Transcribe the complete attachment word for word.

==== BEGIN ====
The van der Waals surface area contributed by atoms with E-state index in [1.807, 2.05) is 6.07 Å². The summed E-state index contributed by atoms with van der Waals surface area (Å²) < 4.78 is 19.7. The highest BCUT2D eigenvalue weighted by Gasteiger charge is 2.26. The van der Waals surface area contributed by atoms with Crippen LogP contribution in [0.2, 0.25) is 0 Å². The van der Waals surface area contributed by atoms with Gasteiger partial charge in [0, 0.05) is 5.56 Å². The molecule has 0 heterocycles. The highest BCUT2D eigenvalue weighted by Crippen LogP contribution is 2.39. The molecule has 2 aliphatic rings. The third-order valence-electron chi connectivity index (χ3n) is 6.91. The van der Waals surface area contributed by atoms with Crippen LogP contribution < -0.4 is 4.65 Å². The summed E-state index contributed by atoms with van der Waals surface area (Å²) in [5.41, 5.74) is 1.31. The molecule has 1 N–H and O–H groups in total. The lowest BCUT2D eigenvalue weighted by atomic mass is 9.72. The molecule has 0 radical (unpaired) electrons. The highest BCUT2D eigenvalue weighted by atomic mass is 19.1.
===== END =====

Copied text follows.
The van der Waals surface area contributed by atoms with E-state index in [1.807, 2.05) is 6.07 Å². The summed E-state index contributed by atoms with van der Waals surface area (Å²) < 4.78 is 19.7. The highest BCUT2D eigenvalue weighted by Gasteiger charge is 2.26. The van der Waals surface area contributed by atoms with Crippen LogP contribution in [0.2, 0.25) is 0 Å². The van der Waals surface area contributed by atoms with Gasteiger partial charge in [0, 0.05) is 5.56 Å². The molecule has 0 heterocycles. The highest BCUT2D eigenvalue weighted by Crippen LogP contribution is 2.39. The molecule has 2 aliphatic rings. The third-order valence-electron chi connectivity index (χ3n) is 6.91. The van der Waals surface area contributed by atoms with Crippen LogP contribution < -0.4 is 4.65 Å². The summed E-state index contributed by atoms with van der Waals surface area (Å²) in [5.41, 5.74) is 1.31. The molecule has 1 N–H and O–H groups in total. The lowest BCUT2D eigenvalue weighted by atomic mass is 9.72. The molecule has 0 radical (unpaired) electrons. The highest BCUT2D eigenvalue weighted by atomic mass is 19.1.